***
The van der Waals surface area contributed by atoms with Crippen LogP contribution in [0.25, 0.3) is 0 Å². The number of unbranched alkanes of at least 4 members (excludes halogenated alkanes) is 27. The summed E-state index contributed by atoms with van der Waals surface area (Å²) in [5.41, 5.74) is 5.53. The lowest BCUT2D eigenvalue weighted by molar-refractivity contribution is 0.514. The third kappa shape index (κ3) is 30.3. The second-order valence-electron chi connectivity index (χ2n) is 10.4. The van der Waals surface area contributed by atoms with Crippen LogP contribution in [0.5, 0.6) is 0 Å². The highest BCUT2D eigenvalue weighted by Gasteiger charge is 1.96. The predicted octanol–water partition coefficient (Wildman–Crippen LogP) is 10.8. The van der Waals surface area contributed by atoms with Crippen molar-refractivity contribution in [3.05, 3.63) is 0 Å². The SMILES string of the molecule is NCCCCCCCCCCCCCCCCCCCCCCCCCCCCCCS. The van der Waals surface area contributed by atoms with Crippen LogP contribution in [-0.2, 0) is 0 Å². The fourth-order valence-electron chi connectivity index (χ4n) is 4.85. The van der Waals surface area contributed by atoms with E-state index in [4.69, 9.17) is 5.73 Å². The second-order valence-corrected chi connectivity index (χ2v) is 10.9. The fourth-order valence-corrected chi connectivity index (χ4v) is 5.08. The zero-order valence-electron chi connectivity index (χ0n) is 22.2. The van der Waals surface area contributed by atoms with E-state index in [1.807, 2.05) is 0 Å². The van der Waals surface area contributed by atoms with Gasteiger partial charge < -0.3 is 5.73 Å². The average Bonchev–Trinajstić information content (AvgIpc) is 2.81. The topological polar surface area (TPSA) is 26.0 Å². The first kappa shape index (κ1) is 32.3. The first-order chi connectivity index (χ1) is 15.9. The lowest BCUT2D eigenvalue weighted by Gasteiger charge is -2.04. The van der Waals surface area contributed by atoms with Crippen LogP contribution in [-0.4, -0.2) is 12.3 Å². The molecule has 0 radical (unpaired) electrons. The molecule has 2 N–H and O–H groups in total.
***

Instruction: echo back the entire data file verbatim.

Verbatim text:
The van der Waals surface area contributed by atoms with Crippen LogP contribution in [0.25, 0.3) is 0 Å². The number of unbranched alkanes of at least 4 members (excludes halogenated alkanes) is 27. The summed E-state index contributed by atoms with van der Waals surface area (Å²) in [5.41, 5.74) is 5.53. The lowest BCUT2D eigenvalue weighted by molar-refractivity contribution is 0.514. The third kappa shape index (κ3) is 30.3. The second-order valence-electron chi connectivity index (χ2n) is 10.4. The van der Waals surface area contributed by atoms with Crippen LogP contribution in [0.5, 0.6) is 0 Å². The highest BCUT2D eigenvalue weighted by Gasteiger charge is 1.96. The predicted octanol–water partition coefficient (Wildman–Crippen LogP) is 10.8. The van der Waals surface area contributed by atoms with Crippen molar-refractivity contribution in [3.05, 3.63) is 0 Å². The SMILES string of the molecule is NCCCCCCCCCCCCCCCCCCCCCCCCCCCCCCS. The van der Waals surface area contributed by atoms with Crippen LogP contribution in [-0.2, 0) is 0 Å². The fourth-order valence-electron chi connectivity index (χ4n) is 4.85. The van der Waals surface area contributed by atoms with E-state index in [4.69, 9.17) is 5.73 Å². The second-order valence-corrected chi connectivity index (χ2v) is 10.9. The fourth-order valence-corrected chi connectivity index (χ4v) is 5.08. The zero-order valence-electron chi connectivity index (χ0n) is 22.2. The van der Waals surface area contributed by atoms with E-state index in [1.807, 2.05) is 0 Å². The van der Waals surface area contributed by atoms with Gasteiger partial charge < -0.3 is 5.73 Å². The average Bonchev–Trinajstić information content (AvgIpc) is 2.81. The topological polar surface area (TPSA) is 26.0 Å². The first kappa shape index (κ1) is 32.3. The first-order chi connectivity index (χ1) is 15.9. The lowest BCUT2D eigenvalue weighted by Gasteiger charge is -2.04. The van der Waals surface area contributed by atoms with Crippen LogP contribution in [-0.4, -0.2) is 12.3 Å². The molecule has 0 radical (unpaired) electrons. The molecule has 2 N–H and O–H groups in total.